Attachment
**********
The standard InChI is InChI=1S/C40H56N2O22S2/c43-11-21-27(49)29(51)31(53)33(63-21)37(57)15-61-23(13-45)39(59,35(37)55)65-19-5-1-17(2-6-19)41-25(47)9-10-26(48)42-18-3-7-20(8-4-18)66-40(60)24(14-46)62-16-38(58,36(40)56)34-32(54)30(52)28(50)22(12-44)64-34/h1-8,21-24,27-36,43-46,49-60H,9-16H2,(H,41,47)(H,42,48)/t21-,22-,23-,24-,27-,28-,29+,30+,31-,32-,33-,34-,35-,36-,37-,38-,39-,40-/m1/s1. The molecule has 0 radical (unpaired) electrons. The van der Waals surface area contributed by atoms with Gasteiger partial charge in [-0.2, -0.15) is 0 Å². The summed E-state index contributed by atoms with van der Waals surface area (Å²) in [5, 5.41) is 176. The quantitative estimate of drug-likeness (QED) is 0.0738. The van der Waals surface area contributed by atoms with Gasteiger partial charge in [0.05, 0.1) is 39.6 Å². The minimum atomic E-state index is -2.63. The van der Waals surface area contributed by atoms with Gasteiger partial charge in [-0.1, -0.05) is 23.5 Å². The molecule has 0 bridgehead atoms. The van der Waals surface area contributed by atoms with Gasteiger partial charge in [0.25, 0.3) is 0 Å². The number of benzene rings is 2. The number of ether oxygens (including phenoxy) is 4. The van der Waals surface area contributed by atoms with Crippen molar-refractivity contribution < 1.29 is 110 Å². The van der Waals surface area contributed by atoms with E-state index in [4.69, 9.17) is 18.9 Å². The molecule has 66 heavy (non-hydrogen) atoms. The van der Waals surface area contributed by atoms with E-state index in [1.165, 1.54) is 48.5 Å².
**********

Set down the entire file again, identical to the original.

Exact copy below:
The standard InChI is InChI=1S/C40H56N2O22S2/c43-11-21-27(49)29(51)31(53)33(63-21)37(57)15-61-23(13-45)39(59,35(37)55)65-19-5-1-17(2-6-19)41-25(47)9-10-26(48)42-18-3-7-20(8-4-18)66-40(60)24(14-46)62-16-38(58,36(40)56)34-32(54)30(52)28(50)22(12-44)64-34/h1-8,21-24,27-36,43-46,49-60H,9-16H2,(H,41,47)(H,42,48)/t21-,22-,23-,24-,27-,28-,29+,30+,31-,32-,33-,34-,35-,36-,37-,38-,39-,40-/m1/s1. The molecule has 0 radical (unpaired) electrons. The van der Waals surface area contributed by atoms with Gasteiger partial charge in [-0.2, -0.15) is 0 Å². The summed E-state index contributed by atoms with van der Waals surface area (Å²) in [5, 5.41) is 176. The quantitative estimate of drug-likeness (QED) is 0.0738. The van der Waals surface area contributed by atoms with Gasteiger partial charge in [0.05, 0.1) is 39.6 Å². The minimum atomic E-state index is -2.63. The van der Waals surface area contributed by atoms with Gasteiger partial charge in [-0.1, -0.05) is 23.5 Å². The molecule has 0 bridgehead atoms. The van der Waals surface area contributed by atoms with Gasteiger partial charge in [0.25, 0.3) is 0 Å². The number of benzene rings is 2. The number of ether oxygens (including phenoxy) is 4. The van der Waals surface area contributed by atoms with Crippen molar-refractivity contribution < 1.29 is 110 Å². The van der Waals surface area contributed by atoms with E-state index in [4.69, 9.17) is 18.9 Å². The molecule has 66 heavy (non-hydrogen) atoms. The van der Waals surface area contributed by atoms with E-state index in [1.165, 1.54) is 48.5 Å².